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Motsoaledi takes aim at alcohol adverts, smoking
Motsoaledi takes aim at alcohol adverts, smoking

Motsoaledi takes aim at alcohol adverts, smoking

FMCG SUPPLIER NEWS

Business Day - Feb 20th 2012, 08:39

Health Minister Aaron Motsoaledi is on a crusade and he expects to make no friends as he targets liquor advertising, tougher smoking laws and noncommunicable diseases such as diabetes and hypertension.
 

His campaign will include intervention in Parliament to combat the burgeoning waistlines of some MPs.

Dr Motsoaledi said at a news conference on Friday that he wanted a ban on liquor advertising and that a draft bill was ready for gazetting for public comment. He would not "relent on banning alcohol advertising".

He criticised trends in alcohol advertising that showed beautiful people and sports stars promoting liquor and in the process teaching the youth it was "cool to drink".

When asked why the drafting of the bill had taken more than a year since it was first mooted, he said it was not something that could simply be imposed on the country and that the message had to be built slowly to get people to agree.

" I have targets for the reduction of both alcohol consumption and smoking and this year we are going to be tightening the space in the fight against tobacco products and alcohol consumption," Dr Motsoaledi said.

"We have to deal with the scourge of alcohol advertising where this is projected as a product bringing success."

On the issue of the food available to MPs in Parliament, he said the availability of food was a career hazard for elected public representatives.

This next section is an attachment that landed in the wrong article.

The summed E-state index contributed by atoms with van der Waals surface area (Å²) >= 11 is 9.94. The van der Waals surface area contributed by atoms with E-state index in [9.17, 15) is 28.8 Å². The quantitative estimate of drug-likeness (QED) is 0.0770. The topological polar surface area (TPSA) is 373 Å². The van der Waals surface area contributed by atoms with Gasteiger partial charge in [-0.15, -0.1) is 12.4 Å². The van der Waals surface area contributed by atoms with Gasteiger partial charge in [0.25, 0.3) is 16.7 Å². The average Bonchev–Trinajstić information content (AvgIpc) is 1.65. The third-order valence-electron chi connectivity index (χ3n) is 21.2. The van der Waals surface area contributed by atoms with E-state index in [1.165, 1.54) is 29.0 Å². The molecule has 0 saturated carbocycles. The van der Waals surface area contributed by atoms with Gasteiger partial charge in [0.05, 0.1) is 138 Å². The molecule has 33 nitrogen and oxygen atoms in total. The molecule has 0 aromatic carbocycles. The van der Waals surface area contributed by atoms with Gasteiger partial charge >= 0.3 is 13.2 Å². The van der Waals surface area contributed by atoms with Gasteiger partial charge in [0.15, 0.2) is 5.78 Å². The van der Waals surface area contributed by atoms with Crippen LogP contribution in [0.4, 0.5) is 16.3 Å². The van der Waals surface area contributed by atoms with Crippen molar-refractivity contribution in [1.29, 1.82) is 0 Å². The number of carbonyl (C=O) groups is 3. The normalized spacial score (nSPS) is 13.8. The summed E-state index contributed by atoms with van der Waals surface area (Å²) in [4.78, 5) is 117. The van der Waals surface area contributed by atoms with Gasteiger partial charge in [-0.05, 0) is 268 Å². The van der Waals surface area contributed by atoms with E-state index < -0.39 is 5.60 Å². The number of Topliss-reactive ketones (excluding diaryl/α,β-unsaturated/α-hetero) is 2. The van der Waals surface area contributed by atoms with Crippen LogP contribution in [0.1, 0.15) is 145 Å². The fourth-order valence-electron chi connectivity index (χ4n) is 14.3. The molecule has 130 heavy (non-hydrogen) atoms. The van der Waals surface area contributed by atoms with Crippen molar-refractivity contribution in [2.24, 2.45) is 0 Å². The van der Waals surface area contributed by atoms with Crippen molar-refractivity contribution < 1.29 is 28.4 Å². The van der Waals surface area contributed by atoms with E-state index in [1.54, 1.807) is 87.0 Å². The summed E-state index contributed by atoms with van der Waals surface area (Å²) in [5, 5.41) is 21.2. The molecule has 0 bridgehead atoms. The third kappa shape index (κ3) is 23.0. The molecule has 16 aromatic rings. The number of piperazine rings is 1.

Food was available at parliamentary committee meetings and there was even food at press conferences, often of dubious dietary value, he said.

Dr Motsoaledi said he intended to try to change this.

He is targeting the noncommunicable diseases that result from obesity, "which continue to be a serious public health challenge facing us".

"At the centre of all this is the critical issue of prevention. Already, work is being done in the areas of regulating salt and trans-fats in food. These two are well known as key causes of many of these diseases," he said.

Statistics SA’s mortality report for 2009 indicated that deaths from these conditions all increased despite an overall 3,8% decline in mortality.

The Medical Research Council of SA estimated that 6,3-million South Africans suffered from high blood pressure, with salt intake widely cited as a major contributor, and the condition was managed in only 14% of cases.

At issue is the cost to the state of treating these diseases. Dr Motsoaledi said it had been estimated that in some Caribbean countries the incidence of diabetes was up to 40%, and that a similar situation in SA would be a public health disaster.

On the issue of conditions in public health institutions, he said: "Quality of care in our facilities continues to be a huge challenge facing us." He said a number of initiatives were under way to deal with this problem. "It is very worrisome and not good at all."

Dr Motsoaledi said audits of facilities had been conducted. "To date, 3336 have been completed out of 4200."

He said improvements would begin in "four districts and 214 facilities in KwaZulu-Natal, Gauteng, Free State and Northern Cape".

Last week, Dr Motsoaledi told the South African National Editors Forum that he planned to tackle the negative perceptions of the standards and quality of primary healthcare facilities, saying greater utilisation of clinics, alongside a campaign against diseases caused by poor lifestyles, could reduce pressure on overburdened hospitals.

Hospitals that should deal with "serious cases" were being "overloaded" as more than half of patients had minor problems that could be treated at a primary level, he said. 

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